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Groups Scholars program sets students up for college success

Sep 21, 2023
A woman and a man laugh in a classroom
A woman and a man laugh in a classroom

KOKOMO, Ind. — Like many incoming students, Luke Neff was a little concerned he wasn’t ready for college.

But after participating in Indiana University Kokomo’s inaugural class of Groups Scholars, he feels ready to succeed.

“My high school was so laid back, I was coasting on everything,” said Neff, from Anderson. “Now I have to apply myself to my studies. With Groups, I was able to jump in full swing and not have any issues at all.”

He’s among 31 new IU Kokomo students in the program, which IU created in 1968, and expanded to all regional campuses this year. As part of the Office of the Vice President for Diversity, Equity, and Inclusion (OVPDEI), the Groups Scholars program provides academic, financial, and social support to selected underrepresented Indiana college students all the way to graduation.

Leda Casey, director of first year experience, said the program continues IU Kokomo’s focus on student success, including support for students from underrepresented populations such as minorities, first-generation students, those with disabilities, or students from low-income families.

“Of course, it’s all about the students,” she said. “This shows the heart of our campus and the passion we have for the region we serve, and our awareness of the diversity of the region. That contagious spirit of empathy and understanding translates to what we do, and the way we interact with students in a way that impacts their success. Students feel that support.”

The program contributed to record enrollment of students of color for the fall 2023 semester, and to an overall enrollment increase of about 1.6 percent. Casey said because they were part of a smaller cohort, faculty and staff could more easily notice who might need a little extra help and connect them with the resources needed.

“There were a few students who needed a little extra intervention,” she said. “There were a few who, if they had come with the whole freshman class, may not have been as successful. I do think Groups will have an impact on the persistence of these students to graduation.”

Groups Scholars received tuition, books, and fees for four credits of summer classes, which included either a sociology or music class and a student success seminar. In addition, their meals were provided, along with a laptop and field trips. Each one also received a $500 scholarship for the fall semester.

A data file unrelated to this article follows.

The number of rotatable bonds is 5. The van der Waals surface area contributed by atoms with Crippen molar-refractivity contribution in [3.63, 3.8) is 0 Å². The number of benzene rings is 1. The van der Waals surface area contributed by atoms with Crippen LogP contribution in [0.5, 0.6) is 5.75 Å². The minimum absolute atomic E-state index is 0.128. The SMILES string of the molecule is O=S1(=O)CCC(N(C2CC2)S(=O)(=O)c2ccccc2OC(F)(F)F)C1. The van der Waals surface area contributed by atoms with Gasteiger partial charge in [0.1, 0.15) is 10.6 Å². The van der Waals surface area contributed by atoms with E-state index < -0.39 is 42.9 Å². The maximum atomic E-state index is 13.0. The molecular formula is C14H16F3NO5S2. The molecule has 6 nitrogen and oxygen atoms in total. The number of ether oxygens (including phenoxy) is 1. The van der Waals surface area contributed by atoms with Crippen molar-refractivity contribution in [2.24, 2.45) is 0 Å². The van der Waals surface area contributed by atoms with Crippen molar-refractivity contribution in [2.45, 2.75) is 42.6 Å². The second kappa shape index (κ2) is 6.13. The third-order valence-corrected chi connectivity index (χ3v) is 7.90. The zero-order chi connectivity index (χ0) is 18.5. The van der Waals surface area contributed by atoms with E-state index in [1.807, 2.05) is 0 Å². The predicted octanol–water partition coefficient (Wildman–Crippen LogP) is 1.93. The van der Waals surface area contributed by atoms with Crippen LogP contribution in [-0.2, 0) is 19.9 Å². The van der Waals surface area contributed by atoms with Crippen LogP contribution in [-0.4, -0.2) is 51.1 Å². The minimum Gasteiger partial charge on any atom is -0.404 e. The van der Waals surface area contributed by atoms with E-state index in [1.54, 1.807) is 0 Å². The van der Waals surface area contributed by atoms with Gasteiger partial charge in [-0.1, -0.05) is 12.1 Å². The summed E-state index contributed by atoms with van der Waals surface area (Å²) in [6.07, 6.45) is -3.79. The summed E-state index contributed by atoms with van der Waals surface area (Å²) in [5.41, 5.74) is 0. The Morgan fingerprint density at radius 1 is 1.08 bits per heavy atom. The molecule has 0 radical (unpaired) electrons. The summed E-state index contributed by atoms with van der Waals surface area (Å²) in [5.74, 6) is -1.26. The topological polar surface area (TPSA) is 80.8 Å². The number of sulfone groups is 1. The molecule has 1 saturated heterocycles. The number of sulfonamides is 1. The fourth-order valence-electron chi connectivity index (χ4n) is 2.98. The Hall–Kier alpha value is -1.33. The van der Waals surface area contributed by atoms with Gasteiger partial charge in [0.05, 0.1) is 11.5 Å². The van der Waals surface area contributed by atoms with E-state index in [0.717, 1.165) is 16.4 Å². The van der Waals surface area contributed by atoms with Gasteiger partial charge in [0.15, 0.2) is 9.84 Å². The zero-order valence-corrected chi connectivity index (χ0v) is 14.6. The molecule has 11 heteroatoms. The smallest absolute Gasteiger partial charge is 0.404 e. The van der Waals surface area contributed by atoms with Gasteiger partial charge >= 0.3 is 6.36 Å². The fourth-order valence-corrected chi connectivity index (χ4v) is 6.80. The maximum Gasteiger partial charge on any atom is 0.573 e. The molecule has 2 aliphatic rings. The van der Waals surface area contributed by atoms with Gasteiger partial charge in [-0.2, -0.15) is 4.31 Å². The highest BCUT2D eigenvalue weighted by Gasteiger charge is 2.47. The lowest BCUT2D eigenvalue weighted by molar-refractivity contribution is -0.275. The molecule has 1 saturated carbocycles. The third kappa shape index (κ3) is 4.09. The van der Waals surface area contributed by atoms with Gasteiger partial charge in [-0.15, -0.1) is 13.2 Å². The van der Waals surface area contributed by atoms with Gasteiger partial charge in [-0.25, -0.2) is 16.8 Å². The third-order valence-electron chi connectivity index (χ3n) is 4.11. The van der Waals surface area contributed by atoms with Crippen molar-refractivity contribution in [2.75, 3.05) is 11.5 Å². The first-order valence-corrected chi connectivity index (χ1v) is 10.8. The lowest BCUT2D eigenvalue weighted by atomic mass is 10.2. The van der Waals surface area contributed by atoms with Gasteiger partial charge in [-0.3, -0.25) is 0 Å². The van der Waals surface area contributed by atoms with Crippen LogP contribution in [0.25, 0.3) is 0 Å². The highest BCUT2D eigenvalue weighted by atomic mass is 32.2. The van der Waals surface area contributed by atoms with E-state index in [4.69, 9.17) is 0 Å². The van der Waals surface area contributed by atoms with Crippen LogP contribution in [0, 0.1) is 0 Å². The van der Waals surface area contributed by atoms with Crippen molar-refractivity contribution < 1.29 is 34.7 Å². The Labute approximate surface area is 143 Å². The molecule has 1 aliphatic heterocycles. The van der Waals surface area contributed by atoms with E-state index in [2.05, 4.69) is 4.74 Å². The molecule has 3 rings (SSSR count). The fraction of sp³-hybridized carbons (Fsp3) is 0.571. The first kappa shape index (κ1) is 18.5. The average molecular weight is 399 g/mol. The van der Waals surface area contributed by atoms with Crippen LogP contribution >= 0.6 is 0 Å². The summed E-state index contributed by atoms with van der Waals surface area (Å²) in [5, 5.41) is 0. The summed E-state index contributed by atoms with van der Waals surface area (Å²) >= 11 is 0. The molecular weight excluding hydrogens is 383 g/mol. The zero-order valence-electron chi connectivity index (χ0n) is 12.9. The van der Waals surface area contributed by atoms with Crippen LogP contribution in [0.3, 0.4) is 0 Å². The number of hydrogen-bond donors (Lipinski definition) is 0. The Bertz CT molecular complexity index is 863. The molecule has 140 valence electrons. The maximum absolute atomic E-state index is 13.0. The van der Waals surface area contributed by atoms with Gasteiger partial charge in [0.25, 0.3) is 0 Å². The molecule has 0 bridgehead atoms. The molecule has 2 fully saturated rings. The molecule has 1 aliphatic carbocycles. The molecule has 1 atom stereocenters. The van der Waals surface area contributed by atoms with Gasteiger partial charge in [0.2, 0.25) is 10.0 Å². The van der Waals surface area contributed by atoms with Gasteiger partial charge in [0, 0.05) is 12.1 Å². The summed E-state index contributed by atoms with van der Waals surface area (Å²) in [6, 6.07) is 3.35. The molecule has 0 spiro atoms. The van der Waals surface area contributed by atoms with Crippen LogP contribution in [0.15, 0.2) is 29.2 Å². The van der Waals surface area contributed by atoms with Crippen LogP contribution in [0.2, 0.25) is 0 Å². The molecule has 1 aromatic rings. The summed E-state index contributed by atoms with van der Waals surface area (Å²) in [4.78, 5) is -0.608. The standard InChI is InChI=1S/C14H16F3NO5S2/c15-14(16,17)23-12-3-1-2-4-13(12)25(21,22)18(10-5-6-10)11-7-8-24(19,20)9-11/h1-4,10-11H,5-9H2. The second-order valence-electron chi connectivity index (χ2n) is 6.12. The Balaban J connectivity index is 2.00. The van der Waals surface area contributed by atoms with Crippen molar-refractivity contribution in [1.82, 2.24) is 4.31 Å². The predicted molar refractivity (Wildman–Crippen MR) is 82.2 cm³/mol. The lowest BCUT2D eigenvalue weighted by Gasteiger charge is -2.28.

The summer session made a difference, Casey said.

“They are so comfortable and confident with campus, having been here all summer,” she said. “The level of confidence and community among this group is amazing. They walk differently than the other freshmen.”

For Alayna Coffy, Kokomo, the chance to meet faculty members Wendy Grice, senior lecturer in music, and Brandi Keith, adjunct faculty in sociology and student success, diminished her worries about the fall semester.

“I felt like I was nervous and anxious to start college because I didn’t know what my professors would be like,” she said. “I’m more at ease now because I know professors are just people like we are. My professors were really great, and they prepared me for what the college experience is like.”

Participating in the program also lifted a financial burden for Coffy, who is the first in her family to go to college.

“Buying a laptop was not in my budget this year,” she said, adding that she’s grateful to have it to do her homework.

The students will continue to be part of the program through the first year, with activities including attending the Indiana Hoosiers homecoming football game, attending a diversity conference in Indianapolis, and other opportunities to stay connected. After their first year, they may serve as mentors to following classes.

Other faculty and staff involved with the Groups program included Rosalyn Davis, associate clinical professor of psychology; Nick Baxter, assistant professor of sociology; Meg Galasso, associate librarian; and Kim Evans, academic advisor; and Mike Gault, success coach.

For more information, go to Casey anticipates applications being available for the 2024-2025 academic year in November.

Education is KEY at Indiana University Kokomo.

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